Sub-Saharan Africa is one of the world’s fastest-growing economic regions, and is now showing signs that it may soon become a hub for innovation as well.
The Global Innovation Index (GII) is an annual ranking of countries according to their potential for research and development. Though European countries topped the list as usual, analysts from Cornell University and the World Intellectual Property Association noticed a striking trend in low-income African countries.
“Overall, sub-Saharan Africa has seen the most significant improvement of all regions in the GII rankings,” analysts wrote last week in a press release.
This seventh annual report focused on the “human factor” necessary for innovative countries to succeed. Researchers explored how various public and private agencies made the most of the human capital available to them, using indicators such as science and math test scores, student-teacher ratios in schools, and the number of corporate firms that offer employees formal training.
“Many sub-Saharan African countries are fostering innovation through the implementation of various initiatives and programmes,” the report says, citing examples such as a Rwandan endowment fund aimed at furthering innovation in manufacturing and agriculture, or Gambia’s Ministry of Trade and its focus on infrastructure development.
They used the term “innovation learners” to describe any an economy that performed at least 10 percent higher on the index than its peers with a similar gross domestic product, ranked by income level.
China, Mongolia and the Republic of Moldova earned this distinction among the high- and middle-income category. But for low-income countries, sub-Saharan Africa dominated. Kenya, Uganda, Mozambique, Rwanda, Malawi, Gambia and Burkina Faso all made the list.
“These ‘innovation learners’ demonstrate rising levels of innovation results because of improvements made to institutional frameworks, a skilled labor force with expanded tertiary education, better innovation infrastructures, a deeper integration with global credit investment and trade markets, and a sophisticated business community — even if progress on these dimensions is not uniform across their economies.”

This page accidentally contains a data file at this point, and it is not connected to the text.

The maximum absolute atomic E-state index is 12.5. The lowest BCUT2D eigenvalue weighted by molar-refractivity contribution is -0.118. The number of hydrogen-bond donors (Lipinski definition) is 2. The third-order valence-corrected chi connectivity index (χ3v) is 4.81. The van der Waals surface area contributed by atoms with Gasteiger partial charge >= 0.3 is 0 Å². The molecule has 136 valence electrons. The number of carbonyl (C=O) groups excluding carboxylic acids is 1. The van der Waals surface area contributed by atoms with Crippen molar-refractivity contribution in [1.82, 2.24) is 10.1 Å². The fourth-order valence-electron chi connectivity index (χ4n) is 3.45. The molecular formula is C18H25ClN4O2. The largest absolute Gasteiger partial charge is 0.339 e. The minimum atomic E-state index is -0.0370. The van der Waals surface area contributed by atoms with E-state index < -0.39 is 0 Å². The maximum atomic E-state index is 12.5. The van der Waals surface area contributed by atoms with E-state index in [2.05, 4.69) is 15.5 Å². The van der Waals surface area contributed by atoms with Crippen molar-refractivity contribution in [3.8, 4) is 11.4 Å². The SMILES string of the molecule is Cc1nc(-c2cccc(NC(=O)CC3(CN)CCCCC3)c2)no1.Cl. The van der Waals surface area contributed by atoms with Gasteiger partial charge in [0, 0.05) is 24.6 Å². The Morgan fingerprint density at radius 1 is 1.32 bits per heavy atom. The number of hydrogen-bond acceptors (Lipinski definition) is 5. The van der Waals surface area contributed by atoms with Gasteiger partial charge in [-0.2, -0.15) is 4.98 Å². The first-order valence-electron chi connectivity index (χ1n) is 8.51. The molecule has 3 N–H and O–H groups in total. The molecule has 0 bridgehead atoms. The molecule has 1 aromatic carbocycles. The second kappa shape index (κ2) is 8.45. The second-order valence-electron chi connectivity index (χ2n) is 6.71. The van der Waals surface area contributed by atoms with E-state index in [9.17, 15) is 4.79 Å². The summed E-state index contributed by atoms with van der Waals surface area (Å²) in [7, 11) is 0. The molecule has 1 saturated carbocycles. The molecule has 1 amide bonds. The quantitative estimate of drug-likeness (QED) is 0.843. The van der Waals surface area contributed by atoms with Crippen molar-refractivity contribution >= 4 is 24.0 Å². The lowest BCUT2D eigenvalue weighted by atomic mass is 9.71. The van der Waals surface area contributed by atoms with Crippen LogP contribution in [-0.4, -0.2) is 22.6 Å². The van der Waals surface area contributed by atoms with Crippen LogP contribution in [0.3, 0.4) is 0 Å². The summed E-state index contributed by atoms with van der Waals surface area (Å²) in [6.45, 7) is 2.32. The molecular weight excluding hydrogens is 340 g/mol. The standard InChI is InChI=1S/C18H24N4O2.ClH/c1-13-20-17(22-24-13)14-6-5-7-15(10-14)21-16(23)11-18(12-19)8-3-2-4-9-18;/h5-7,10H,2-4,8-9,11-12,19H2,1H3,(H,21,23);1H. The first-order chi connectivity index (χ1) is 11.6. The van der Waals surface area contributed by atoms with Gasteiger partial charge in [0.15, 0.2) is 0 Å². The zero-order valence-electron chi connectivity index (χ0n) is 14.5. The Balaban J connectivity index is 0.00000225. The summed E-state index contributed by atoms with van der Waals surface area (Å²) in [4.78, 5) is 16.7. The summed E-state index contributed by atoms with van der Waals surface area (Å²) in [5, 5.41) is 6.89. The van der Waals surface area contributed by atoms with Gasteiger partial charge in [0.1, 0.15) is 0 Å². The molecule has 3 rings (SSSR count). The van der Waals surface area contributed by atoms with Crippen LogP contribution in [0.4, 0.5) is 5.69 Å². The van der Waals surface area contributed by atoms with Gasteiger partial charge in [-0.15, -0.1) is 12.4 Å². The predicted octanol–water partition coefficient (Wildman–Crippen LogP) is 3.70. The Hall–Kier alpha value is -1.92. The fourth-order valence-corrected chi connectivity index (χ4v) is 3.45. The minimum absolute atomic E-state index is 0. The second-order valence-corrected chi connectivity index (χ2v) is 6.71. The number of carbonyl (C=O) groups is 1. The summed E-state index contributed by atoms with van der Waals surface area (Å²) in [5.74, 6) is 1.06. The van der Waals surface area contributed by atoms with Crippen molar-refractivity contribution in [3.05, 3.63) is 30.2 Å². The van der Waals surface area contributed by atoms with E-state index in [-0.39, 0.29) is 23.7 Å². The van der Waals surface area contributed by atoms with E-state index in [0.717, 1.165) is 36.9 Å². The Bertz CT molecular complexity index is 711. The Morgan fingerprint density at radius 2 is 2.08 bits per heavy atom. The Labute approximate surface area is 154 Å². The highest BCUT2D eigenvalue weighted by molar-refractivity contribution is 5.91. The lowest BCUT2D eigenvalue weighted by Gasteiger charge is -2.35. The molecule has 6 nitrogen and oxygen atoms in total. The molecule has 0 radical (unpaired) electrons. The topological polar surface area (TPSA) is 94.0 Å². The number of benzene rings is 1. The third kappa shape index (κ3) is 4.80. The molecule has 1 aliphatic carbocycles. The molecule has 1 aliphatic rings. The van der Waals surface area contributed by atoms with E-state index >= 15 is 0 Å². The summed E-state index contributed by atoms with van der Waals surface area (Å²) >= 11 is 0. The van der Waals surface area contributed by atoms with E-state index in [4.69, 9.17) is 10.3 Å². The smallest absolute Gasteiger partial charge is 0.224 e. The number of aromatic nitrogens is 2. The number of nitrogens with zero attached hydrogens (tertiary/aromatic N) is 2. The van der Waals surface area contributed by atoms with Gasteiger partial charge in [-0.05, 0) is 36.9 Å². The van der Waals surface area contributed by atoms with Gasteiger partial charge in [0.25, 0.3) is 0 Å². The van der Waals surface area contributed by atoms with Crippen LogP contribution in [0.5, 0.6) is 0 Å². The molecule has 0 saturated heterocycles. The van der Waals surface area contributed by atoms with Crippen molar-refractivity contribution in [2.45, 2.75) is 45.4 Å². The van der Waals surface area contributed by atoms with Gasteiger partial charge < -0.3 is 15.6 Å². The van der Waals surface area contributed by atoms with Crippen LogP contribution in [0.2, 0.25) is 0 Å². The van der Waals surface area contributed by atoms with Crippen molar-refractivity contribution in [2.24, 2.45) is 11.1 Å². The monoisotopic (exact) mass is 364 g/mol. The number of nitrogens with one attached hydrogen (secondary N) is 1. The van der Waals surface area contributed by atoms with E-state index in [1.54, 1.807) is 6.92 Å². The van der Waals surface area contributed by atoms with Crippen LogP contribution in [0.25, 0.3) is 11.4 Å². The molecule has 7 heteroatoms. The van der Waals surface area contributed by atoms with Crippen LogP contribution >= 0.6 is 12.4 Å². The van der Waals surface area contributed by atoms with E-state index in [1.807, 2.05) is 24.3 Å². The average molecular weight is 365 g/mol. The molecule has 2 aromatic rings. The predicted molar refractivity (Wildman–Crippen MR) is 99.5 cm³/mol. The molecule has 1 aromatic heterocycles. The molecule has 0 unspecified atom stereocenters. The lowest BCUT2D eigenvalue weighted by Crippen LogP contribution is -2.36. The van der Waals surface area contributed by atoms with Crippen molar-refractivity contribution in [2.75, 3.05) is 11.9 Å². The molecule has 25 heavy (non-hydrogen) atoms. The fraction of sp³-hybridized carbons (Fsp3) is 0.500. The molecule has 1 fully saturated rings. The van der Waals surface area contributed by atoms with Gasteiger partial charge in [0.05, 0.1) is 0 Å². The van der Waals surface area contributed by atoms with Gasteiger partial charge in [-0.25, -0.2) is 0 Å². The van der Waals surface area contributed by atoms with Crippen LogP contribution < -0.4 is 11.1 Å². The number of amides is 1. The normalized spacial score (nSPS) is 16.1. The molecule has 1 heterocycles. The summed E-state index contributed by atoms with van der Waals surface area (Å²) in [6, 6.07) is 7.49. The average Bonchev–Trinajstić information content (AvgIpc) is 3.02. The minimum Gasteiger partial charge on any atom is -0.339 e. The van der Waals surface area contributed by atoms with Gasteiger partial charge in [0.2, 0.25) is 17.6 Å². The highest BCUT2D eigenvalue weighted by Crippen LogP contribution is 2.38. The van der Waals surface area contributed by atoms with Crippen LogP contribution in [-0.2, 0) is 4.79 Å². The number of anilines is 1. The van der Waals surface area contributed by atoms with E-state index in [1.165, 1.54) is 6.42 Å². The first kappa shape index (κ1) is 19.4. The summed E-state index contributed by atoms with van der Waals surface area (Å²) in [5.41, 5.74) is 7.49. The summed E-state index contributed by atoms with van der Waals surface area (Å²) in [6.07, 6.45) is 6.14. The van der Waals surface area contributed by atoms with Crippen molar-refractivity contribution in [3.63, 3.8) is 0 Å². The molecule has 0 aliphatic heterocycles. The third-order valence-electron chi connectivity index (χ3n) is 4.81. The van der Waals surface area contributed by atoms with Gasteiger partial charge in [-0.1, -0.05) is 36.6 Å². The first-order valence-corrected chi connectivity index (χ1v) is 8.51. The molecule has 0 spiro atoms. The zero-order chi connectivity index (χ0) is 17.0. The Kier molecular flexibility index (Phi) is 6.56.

Of 33 African countries surveyed, 17 improved their rankings this year. In the region, Côte d’Ivoire showed the greatest improvement, moving up 20 places in the global rankings. Mauritius moved up 13 places to place 40th overall.
The top-ranking countries overall were European, with Switzerland ranking first, followed by the United Kingdom and Sweden.
Though the region still has a long way to go, it’s been making great strides in other categories as well.
Earlier this year the Heritage Organisation dubbed sub-Saharan Africa the second-most-improved region in terms of economic freedom.
This article deals with the economic growth and development regarding the Sub Saharan African region. Economic growth is an increase in the capacity of an economy to produce goods and services, compared from one period of time to another. It is measured in nominal terms. Economic development is sustained, concerted actions of policy makers and communities that promote the standard of living and economic health of a specific area.2 Here, the Sub Saharan African regions are considered to be one of the important regions for doing business. However, the statistics showcase that SSA regions are having issues considering their economic growth; mainly because of electrical power supplies failure. This also means that the country might not be performing at its potential, that is, producing at a point inside it its PPC Curve.